Gov. Jerry Brown signed AB 1616 (The California Homemade Food Act) on Friday, making it legal to make some foods and baked goods at home and sell them to stores, restaurants and consumers.
According to the Los Angeles Times, the products someone can make at home and sell include “’non-potentially hazardous food’ such as bread, fruit pies, jams, honey, dried nuts and other goods that don’t involve cream or meat ingredients.”
Home food producers will have to take “food processor course, label their goods and, depending on who they’re selling to, undergo inspections and registrations with the local health department.”
This allows lots of home entrepreneurs to have a chance to profit from their talents without paying for expensive certified kitchen time. The bill was opposed, in part, by large producers and those already with licenses.
Kate Eilertsen and Michael Muscardini hosted one of Sonoma Valley Art Museum’s “Great Places, Great Spaces” fundraising events Saturday evening at their hillside home with windows framing the natural art that is the Bay Area and wood framing great works of art
Judy and Les Vadasz, Darius Anderson, Martha and Steve Rosenblatt, Martha’s high school best friend from Chicago Donna and Les Pinsoff, museum board president Gerrett Snedaker and Diane Krause, Kathe and Fred Hodgson, Marion Davies Lewis and Valerie Areldt, Julia Rowe and Ron Kahn, Chip and Jeanne Allen, Jackie Lee, Bob Van Breda, Jill Spencer and Dean Schultz, Tim Mott and Pegan Brooke, Simon Blattner, Margie Maynard, and Pat and Patty Mathews all enjoyed exceptional Johnson’s oysters from The Oyster Girls, and other appetizers from Rob Larman, with no pulled pork for a change.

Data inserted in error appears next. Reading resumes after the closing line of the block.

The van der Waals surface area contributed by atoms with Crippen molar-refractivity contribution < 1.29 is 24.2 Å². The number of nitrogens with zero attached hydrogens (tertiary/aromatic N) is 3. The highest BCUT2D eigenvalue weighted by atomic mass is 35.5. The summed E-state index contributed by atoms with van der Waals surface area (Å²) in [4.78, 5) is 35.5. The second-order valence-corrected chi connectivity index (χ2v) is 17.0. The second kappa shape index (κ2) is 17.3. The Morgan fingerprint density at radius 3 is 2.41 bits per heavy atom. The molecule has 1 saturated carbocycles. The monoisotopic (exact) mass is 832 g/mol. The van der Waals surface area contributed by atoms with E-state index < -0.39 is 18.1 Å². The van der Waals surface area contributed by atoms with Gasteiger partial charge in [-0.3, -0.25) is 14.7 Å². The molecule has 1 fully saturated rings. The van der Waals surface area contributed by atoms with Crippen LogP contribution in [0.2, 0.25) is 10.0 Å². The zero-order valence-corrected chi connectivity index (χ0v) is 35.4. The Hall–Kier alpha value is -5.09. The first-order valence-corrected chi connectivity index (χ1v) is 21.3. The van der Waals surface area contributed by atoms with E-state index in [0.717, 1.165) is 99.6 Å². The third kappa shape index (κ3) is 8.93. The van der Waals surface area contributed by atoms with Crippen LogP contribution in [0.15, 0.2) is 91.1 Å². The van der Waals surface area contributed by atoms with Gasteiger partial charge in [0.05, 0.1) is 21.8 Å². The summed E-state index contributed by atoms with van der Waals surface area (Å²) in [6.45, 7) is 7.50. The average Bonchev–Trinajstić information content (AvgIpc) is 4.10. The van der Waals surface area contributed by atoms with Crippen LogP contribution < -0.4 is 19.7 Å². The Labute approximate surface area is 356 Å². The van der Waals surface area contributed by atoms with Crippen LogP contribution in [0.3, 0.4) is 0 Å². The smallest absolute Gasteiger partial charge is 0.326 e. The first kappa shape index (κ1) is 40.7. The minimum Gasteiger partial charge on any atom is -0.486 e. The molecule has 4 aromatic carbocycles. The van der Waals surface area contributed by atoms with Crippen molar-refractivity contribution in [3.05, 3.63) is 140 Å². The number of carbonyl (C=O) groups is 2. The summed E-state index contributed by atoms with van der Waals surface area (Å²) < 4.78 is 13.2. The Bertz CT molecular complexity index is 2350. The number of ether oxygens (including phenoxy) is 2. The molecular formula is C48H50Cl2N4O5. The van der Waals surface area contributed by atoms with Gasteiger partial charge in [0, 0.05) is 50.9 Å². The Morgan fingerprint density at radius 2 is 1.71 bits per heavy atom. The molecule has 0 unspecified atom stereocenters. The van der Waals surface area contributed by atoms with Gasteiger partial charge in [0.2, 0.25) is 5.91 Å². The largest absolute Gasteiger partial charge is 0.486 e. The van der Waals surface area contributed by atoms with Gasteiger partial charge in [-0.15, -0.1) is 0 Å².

Larman’s crew served terrific Hamachi tartare spoons, tasty grilled Wolf Ranch quail breast skewers, pan-seared padron peppers with Celtic grey salt, wild mushroom croustades with porcini aioli, French dip sliders and large spoons filled with chocolate pudding and whipped cream. Eilertsen organized a popular art treasure hunt around the house, with Margie Maynard the big winner.
Speaking of Muscardini and his winery, Michael and Ty Caton will host their fifth and final anniversary together Saturday, Sept. 29, at their joint tasting room in Kenwood. Great discounts, great food by Ty’s mother Sandy Caton and music by Chris Hanlon. Wine club members free, public $15 advance, $20 at door. 5 to 8 p.m. 8910 Sonoma Highway, Kenwood. RSVP to 933-9305.
Deborah and Dr. John Emery and Troy and Penny Aldrich staged probably the most dramatic and elegant wedding around here in a long time last weekend. Set at the Emerys’ new home off Arnold Drive, complete with a new cupola under which the wedding took place, and a new fountain in their parking turn-around cum dining room for 300, guests enjoyed a ceremony performed by Tim Boeve uniting John Edward Emery Jr. and Jamie Lee Aldrich.